Development of a High Fidelity CAE Model for Predicting Brake System Temperatures

2017-03-28
2017-01-0145
In order to specify a brake system that will have robust performance over the entire range of expected vehicle drive cycles it is vital that it has sufficient thermal inertia and dissipation to ensure that component temperatures are kept within acceptable limits. This paper presents a high fidelity CAE (computer aided engineering) technique for predicting the temperature of the front brake and the surrounding suspension components whilst installed on vehicle. To define the boundary conditions the process utilizes a coupled unsteady CFD (computational fluid dynamics) and thermal solver to accurately predict the convective heat transfer coefficients across a range of vehicle speeds. A 1-D model is used to predict the brake energy inputs as well as the vehicle speed-time curves during the drive cycle based on key vehicle parameters including wide-open-throttle performance, drive train losses, rolling resistance, aerodynamic drag etc.
Journal Article

Evaluation of the Aerodynamic and Aeroacoustic Response of a Vehicle to Transient Flow Conditions

2013-04-08
2013-01-1250
A vehicle on the road encounters an unsteady flow due to turbulence in the natural wind, unsteady wakes of other vehicles and as a result of traversing through the stationary wakes of roadside obstacles. Unsteady effects occurring in the sideglass region of a vehicle are particularly relevant to wind noise. This is a region close to the driver and dominated by separated flow structures from the A-pillar and door mirrors, which are sensitive to unsteadiness in the onset flow. Since the sideglass region is of particular aeroacoustic importance, the paper seeks to determine what impact these unsteady effects have on the sources of aeroacoustic noise as measured inside the passenger compartment, in addition to the flow structures in this region. Data presented were obtained during on-road measurement campaigns using two instrumented vehicles, as well as from aeroacoustic wind tunnel tests.
Technical Paper

Full Vehicle Aero-Thermal Cooling Drag Sensitivity Analysis for Various Radiator Pressure Drops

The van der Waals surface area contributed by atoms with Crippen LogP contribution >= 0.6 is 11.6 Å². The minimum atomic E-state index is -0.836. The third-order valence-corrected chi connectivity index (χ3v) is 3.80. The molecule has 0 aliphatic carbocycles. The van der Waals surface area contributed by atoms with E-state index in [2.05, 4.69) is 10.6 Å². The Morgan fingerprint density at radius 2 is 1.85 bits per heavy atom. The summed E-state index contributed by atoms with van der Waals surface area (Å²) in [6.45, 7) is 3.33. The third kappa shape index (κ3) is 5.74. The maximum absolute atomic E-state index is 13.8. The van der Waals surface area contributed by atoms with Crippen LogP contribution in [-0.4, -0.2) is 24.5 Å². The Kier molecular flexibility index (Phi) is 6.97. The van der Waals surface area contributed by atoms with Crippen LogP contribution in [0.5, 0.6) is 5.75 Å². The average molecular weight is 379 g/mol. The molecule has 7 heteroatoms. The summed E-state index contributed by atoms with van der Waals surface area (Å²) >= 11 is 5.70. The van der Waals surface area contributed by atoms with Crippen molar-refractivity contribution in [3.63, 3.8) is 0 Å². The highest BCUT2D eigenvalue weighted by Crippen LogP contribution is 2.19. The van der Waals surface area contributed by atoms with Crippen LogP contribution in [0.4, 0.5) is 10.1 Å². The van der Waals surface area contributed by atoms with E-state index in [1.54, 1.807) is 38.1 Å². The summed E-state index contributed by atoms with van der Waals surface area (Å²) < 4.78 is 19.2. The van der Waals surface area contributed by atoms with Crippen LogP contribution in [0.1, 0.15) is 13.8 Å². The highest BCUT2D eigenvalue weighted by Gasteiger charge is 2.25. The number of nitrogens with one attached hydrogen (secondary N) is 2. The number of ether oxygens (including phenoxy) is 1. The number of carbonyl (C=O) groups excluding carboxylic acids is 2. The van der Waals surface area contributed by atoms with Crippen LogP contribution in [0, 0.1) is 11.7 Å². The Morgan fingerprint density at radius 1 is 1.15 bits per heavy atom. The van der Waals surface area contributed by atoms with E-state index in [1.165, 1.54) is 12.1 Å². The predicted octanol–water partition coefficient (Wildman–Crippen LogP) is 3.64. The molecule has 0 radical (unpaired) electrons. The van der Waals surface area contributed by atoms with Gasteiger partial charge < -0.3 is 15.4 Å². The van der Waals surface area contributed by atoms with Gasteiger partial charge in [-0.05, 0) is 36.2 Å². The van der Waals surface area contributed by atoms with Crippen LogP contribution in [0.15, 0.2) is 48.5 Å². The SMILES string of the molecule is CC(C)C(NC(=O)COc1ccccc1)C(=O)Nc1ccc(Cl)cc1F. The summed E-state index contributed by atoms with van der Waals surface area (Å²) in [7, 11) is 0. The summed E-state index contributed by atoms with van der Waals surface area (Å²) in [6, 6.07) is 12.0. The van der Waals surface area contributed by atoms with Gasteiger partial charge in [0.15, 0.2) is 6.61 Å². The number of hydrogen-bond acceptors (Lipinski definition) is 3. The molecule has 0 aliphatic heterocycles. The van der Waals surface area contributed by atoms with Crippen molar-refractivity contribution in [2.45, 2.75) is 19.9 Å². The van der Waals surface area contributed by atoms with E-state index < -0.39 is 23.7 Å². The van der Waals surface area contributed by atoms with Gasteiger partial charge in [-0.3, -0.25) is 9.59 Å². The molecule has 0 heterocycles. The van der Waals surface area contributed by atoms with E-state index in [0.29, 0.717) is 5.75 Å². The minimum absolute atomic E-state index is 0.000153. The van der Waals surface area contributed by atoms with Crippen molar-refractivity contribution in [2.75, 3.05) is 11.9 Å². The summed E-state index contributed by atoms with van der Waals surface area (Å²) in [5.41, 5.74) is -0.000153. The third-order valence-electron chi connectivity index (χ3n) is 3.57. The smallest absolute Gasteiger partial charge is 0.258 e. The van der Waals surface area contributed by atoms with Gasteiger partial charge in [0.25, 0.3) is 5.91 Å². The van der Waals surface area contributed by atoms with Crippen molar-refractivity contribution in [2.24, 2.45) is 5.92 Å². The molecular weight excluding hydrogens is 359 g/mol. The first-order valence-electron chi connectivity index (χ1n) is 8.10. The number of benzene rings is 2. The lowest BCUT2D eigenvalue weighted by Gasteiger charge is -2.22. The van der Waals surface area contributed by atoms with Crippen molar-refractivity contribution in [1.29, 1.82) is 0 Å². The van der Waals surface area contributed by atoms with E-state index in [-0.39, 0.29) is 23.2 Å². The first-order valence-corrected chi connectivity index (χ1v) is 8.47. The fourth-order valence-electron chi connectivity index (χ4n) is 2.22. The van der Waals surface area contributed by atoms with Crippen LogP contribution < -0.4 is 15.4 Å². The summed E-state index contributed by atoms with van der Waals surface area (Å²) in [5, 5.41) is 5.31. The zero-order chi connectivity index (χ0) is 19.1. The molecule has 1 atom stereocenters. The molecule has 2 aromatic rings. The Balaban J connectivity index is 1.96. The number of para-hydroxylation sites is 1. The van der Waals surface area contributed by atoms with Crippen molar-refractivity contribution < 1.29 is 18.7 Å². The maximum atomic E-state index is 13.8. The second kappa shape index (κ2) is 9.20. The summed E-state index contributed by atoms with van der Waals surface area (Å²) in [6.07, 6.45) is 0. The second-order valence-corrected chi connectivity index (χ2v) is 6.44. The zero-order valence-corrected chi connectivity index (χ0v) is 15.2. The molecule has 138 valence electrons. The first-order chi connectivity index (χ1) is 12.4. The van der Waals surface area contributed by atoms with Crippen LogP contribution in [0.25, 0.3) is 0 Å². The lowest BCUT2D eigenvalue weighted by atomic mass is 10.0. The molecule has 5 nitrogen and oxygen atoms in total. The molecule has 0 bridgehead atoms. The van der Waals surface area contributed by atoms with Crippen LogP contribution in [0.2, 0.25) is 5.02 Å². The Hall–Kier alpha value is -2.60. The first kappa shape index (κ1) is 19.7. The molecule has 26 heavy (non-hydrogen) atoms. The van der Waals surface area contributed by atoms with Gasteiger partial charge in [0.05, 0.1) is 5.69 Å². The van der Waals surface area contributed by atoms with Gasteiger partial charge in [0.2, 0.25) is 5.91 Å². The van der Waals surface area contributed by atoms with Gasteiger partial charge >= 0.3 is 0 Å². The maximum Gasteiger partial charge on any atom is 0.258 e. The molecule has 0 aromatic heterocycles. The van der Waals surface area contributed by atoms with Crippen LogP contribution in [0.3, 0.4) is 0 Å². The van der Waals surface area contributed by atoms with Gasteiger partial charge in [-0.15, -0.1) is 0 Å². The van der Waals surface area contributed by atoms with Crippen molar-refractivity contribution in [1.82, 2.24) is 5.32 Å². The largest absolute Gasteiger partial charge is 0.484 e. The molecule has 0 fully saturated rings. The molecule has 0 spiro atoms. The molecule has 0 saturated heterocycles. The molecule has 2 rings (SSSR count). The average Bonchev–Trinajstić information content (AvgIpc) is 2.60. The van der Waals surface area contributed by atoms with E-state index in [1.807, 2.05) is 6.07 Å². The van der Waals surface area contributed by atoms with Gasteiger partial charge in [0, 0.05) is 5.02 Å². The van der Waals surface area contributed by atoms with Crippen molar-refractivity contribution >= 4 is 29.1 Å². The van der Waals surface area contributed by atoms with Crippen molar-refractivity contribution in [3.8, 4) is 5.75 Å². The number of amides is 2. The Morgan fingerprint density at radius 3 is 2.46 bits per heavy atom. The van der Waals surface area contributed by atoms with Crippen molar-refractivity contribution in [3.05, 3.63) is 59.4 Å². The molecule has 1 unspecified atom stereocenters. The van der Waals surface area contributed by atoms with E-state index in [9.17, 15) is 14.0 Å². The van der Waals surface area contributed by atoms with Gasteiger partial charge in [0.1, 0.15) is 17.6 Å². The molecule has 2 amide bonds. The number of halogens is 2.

2016-04-05
2016-01-1578
Simulations are presented which fully couple both the aerodynamics and cooling flow for a model of a fully engineered production saloon car (Jaguar XJ) with a two-tier cooling pack. This allows for the investigation of the overall aerodynamic impact of the under-hood cooling flow, which is difficult to predict experimentally. The simulations use a 100 million-element mesh, surface wrapped and solved to convergence using a commercially available RANS solver (STARCCM+). The methodology employs representative boundary conditions, such as rotating wheels and a moving ground plane. A review is provided of the effect of cooling flows on the vehicle aerodynamics, compared to published data, which suggest cooling flow accounts for 26 drag counts (0.026 Cd). Further, a sensitivity analysis of the pressure drop curves used in the porous media model of the heat exchangers is made, allowing for an initial understanding of the effect on the overall aerodynamics.
Journal Article

Immersion Quenching Simulation of Realistic Cylinder Head Geometry

2014-04-01
2014-01-0641
In this paper, a recently improved Computational Fluid Dynamics (CFD) methodology for virtual prototyping of the heat treatment of cast aluminum parts, above most of cylinder heads of internal combustion engines (ICE), is presented. The comparison between measurement data and numerical results has been carried out to simulate the real time immersion quenching cooling process of realistic cylinder head structure using the commercial CFD code AVL FIRE®. The Eulerian multi-fluid modeling approach is used to handle the boiling flow and the heat transfer between the heated structure and the sub-cooled liquid. While for the fluid region governing equations are solved for each phase separately, only the energy equation is solved in the solid region. Heat transfer coefficients depend on the boiling regimes which are separated by the Leidenfrost temperature.
Journal Article

Improved Modeling of Near-Wall Heat Transport for Cooling of Electric and Hybrid Powertrain Components by High Prandtl Number Flow

2017-03-28
2017-01-0621
Reynolds-averaged Navier-Stokes (RANS) computations of heat transfer involving wall bounded flows at elevated Prandtl numbers typically suffer from a lack of accuracy and/or increased mesh dependency. This can be often attributed to an improper near-wall turbulence modeling and the deficiency of the wall heat transfer models (based on the so called P-functions) that do not properly account for the variation of the turbulent Prandtl number in the wall proximity (y+< 5). As the conductive sub-layer gets significantly thinner than the viscous velocity sub-layer (for Pr >1), treatment of the thermal buffer layer gains importance as well. Various hybrid strategies utilize blending functions dependent on the molecular Prandtl number, which do not necessarily provide a smooth transition from the viscous/conductive sub-layer to the logarithmic region.